Vocational Pivot

I’ve begun a significant vocational transition. After serving as pastor of Circle of Hope in

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Joel Embiid (right) demonstrating a pivot

Philadelphia for the last 15 years, I discerned—with a lot of help from friends—that it was time to make way for younger leaders. Having resigned from that position, I am entering into a season of transition, which extends from now through February 2019.During these five months I’ll be sitting with heavy questions, resting, and undertaking four pilgrimages to launch me into the next season of my calling. I’m inviting you to accompany me in my journey.

It’s hard to quantify the love, blood, sweat, and tears I’ve expended pastoring and nurturing a small non-profit ministry. I love Circle of Hope church, and am pleased how the transition plan is unfolding. My pastoral successor, Jonny Rashid, has been a trusted friend for years; I have discipled him since he was 19, and watched him grow into an outstanding pastor over the past eight years. I consider it an honor to pass a vibrant congregation on to Jonny and the other leaders, and look forward to returning to this community as a covenant member in March of next year.

But what’s next for me? Vocationally speaking, over the last 15 years I’ve been accountable to a local community embedded in a specific place. In this historic

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Another example of what a pivot can look like

al moment I sense a broader calling. We as a nation are hurtling towards further environmental catastrophe, and overt white supremacy has again reared its ugly head. So I’m compelled to help build movements for justice in ways that strengthen the soft tissue of our ecclesial Bodies.

As I approach my 40th birthday (and my daughter Helena’s 18th) I’ve been reflecting on what the second half of life could mean vocationally and professionally. What can I best contribute to the ongoing wider struggle “for the soul of America” as Dr. King put it 60 years ago? These are some of the questions I want to explore:

  • What can I not not do?
  • What is the core of the projects I’ve undertaken to date (which range from playing music to facilitating workshops, from economic reimagining to communication, from prophetic public speaking to private pastoral listening)?
  • What kind of work—and working environment—will give me life, so that I’m living and giving out of my fullest spirit?

I am looking at a few opportunities for projects, some of which might potentially earn some income, many of which will continue to be volunteer. I need help discerning priorities.

In the course of my ministry I’ve picked up many skills and competences, but my most valuable asset is my ability to relate well to people and social networks. So during this season of re-orientation, I am going to makes some “pilgrimages” to various places,

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I feel most at home in brackish spaces, where ideas and social groups converge

persons and communities. In a pilgrimage, time and travel take on a holier meaning. My four proposed pilgrimages will hopefully help me gain insight into who I am outside my (rather comfortable) role of pastoring. I’ll visit aunties and uncles, collaborators, relations, and friends, across North America. I want to further investigate my family roots in Europe. I want to spend extended time in the wilderness. I long to sit with mentors.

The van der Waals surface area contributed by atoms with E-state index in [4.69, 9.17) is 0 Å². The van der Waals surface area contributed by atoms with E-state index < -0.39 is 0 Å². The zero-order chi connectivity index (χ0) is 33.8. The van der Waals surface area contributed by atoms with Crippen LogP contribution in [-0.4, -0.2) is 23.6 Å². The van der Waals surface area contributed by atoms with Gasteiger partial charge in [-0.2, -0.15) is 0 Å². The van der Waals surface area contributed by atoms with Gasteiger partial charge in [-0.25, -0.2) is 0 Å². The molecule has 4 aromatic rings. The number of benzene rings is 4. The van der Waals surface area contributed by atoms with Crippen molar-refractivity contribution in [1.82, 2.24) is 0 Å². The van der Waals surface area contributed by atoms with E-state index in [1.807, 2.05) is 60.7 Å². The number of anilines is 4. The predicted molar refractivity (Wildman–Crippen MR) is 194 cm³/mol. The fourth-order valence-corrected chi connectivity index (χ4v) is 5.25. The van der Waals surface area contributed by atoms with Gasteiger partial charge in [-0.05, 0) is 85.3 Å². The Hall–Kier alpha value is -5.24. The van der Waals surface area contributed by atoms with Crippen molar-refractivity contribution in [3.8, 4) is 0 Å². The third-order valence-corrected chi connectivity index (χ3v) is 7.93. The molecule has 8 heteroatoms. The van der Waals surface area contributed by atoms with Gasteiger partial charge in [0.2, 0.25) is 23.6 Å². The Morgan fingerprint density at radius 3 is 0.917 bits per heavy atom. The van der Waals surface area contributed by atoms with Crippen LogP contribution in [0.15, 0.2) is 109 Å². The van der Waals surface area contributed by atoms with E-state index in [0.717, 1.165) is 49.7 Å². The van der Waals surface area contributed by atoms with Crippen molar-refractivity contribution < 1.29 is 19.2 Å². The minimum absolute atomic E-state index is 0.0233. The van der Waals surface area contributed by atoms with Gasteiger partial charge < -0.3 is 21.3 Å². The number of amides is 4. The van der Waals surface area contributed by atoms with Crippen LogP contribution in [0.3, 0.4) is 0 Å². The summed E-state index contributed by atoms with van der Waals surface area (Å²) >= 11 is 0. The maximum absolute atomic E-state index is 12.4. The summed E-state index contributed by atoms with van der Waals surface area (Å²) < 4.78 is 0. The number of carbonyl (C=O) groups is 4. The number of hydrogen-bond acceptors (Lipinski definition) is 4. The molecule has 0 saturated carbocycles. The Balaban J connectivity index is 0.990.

I estimate that these pilgrimages over the next four months may cost nearly $10,000. So I’m putting the word out to you—friends, relatives, and perhaps future collaborators. I’m offering you an opportunity to help me make this vocational pivot and gain a clearer sense for what I am called to be doing next, and with whom. When I have completed this discernment journey, at the end of February, as a tithe I will redistribute 10% of everything I raise to deserving projects connected to urban farming, Indigenous leadership development, and getting Black people out of jail in Philly.

I am grateful to my friends at Bartimaeus Cooperative Ministries, a nonprofit ministry registered in California (and who I will visit twice during this journey) for fiscally sponsoring this project. You can send a check (memo line: Joshua Grace Pivot) to BCM at PO Box 328, Oak View, CA 93022, or use the Paypal button on their website (again, please specify that your donation go to the Joshua Grace Pivot restricted fund).Thank you for considering making a tax-deductible donation, by which you will accompany me on this journey forward, deeper into faith and justice.

PS – I’m about to leave for a two-month solo road trip, spanning about 12,000 miles around North America. If you would like a visit take a look at my draft schedule and let’s try to line it up.

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Joshua Grace

My people came from Poland about a century ago. I came from Buffalo, and after living in some small upstate NY towns I moved to Philadelphia in 1997 to study music. After dropping out after my first year, I worked as a caterer, bike messenger, and teen specialist at a community center before I became one of the pastors for Circle of Hope for 15yrs. I married a brilliant woman who turned out to be quite the social entrepreneur. We have two daughters, now both in Philadelphia high schools. I try to do my part for the Movement – helping address our environmental catastrophe and fight the rise of overt white supremacy. I studied at Drexel (music) and Temple (African American Studies) before getting my Master of Arts in Intercultural Studies from NAIITS, an Indigenous Learning Community.

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